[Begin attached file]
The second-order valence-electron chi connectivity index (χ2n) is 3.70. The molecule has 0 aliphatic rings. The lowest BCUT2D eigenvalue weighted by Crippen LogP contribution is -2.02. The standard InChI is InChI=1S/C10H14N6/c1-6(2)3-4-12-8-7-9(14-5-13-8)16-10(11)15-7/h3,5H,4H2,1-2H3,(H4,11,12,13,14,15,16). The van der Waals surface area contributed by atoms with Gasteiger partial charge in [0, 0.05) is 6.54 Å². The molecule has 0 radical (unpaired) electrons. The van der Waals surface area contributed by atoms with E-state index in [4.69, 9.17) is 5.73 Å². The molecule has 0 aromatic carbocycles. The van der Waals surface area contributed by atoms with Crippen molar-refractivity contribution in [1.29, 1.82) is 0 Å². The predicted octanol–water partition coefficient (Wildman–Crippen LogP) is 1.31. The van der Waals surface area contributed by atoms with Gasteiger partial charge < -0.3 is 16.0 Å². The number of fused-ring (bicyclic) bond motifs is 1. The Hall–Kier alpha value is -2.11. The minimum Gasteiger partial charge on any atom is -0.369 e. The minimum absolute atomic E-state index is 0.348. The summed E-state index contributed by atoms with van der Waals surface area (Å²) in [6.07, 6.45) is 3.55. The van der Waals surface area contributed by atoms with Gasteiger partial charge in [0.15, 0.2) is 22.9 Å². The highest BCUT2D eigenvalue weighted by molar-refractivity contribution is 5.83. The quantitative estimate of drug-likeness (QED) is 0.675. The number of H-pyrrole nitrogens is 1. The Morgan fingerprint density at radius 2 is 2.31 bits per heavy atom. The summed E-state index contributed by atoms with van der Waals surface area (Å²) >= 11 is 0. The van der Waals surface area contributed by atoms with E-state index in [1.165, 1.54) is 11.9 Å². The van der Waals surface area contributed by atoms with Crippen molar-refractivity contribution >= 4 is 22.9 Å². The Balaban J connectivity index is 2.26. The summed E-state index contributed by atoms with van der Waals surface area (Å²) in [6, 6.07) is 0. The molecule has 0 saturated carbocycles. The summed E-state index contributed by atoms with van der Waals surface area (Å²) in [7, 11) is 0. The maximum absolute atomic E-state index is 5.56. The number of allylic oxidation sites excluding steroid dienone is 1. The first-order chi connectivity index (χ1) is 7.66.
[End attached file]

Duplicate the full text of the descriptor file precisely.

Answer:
The second-order valence-electron chi connectivity index (χ2n) is 3.70. The molecule has 0 aliphatic rings. The lowest BCUT2D eigenvalue weighted by Crippen LogP contribution is -2.02. The standard InChI is InChI=1S/C10H14N6/c1-6(2)3-4-12-8-7-9(14-5-13-8)16-10(11)15-7/h3,5H,4H2,1-2H3,(H4,11,12,13,14,15,16). The van der Waals surface area contributed by atoms with Gasteiger partial charge in [0, 0.05) is 6.54 Å². The molecule has 0 radical (unpaired) electrons. The van der Waals surface area contributed by atoms with E-state index in [4.69, 9.17) is 5.73 Å². The molecule has 0 aromatic carbocycles. The van der Waals surface area contributed by atoms with Crippen molar-refractivity contribution in [1.29, 1.82) is 0 Å². The predicted octanol–water partition coefficient (Wildman–Crippen LogP) is 1.31. The van der Waals surface area contributed by atoms with Gasteiger partial charge < -0.3 is 16.0 Å². The number of fused-ring (bicyclic) bond motifs is 1. The Hall–Kier alpha value is -2.11. The minimum Gasteiger partial charge on any atom is -0.369 e. The minimum absolute atomic E-state index is 0.348. The summed E-state index contributed by atoms with van der Waals surface area (Å²) in [6.07, 6.45) is 3.55. The van der Waals surface area contributed by atoms with Gasteiger partial charge in [0.15, 0.2) is 22.9 Å². The highest BCUT2D eigenvalue weighted by molar-refractivity contribution is 5.83. The quantitative estimate of drug-likeness (QED) is 0.675. The number of H-pyrrole nitrogens is 1. The Morgan fingerprint density at radius 2 is 2.31 bits per heavy atom. The summed E-state index contributed by atoms with van der Waals surface area (Å²) >= 11 is 0. The van der Waals surface area contributed by atoms with E-state index in [1.165, 1.54) is 11.9 Å². The van der Waals surface area contributed by atoms with Crippen molar-refractivity contribution >= 4 is 22.9 Å². The Balaban J connectivity index is 2.26. The summed E-state index contributed by atoms with van der Waals surface area (Å²) in [6, 6.07) is 0. The molecule has 0 saturated carbocycles. The summed E-state index contributed by atoms with van der Waals surface area (Å²) in [7, 11) is 0. The maximum absolute atomic E-state index is 5.56. The number of allylic oxidation sites excluding steroid dienone is 1. The first-order chi connectivity index (χ1) is 7.66.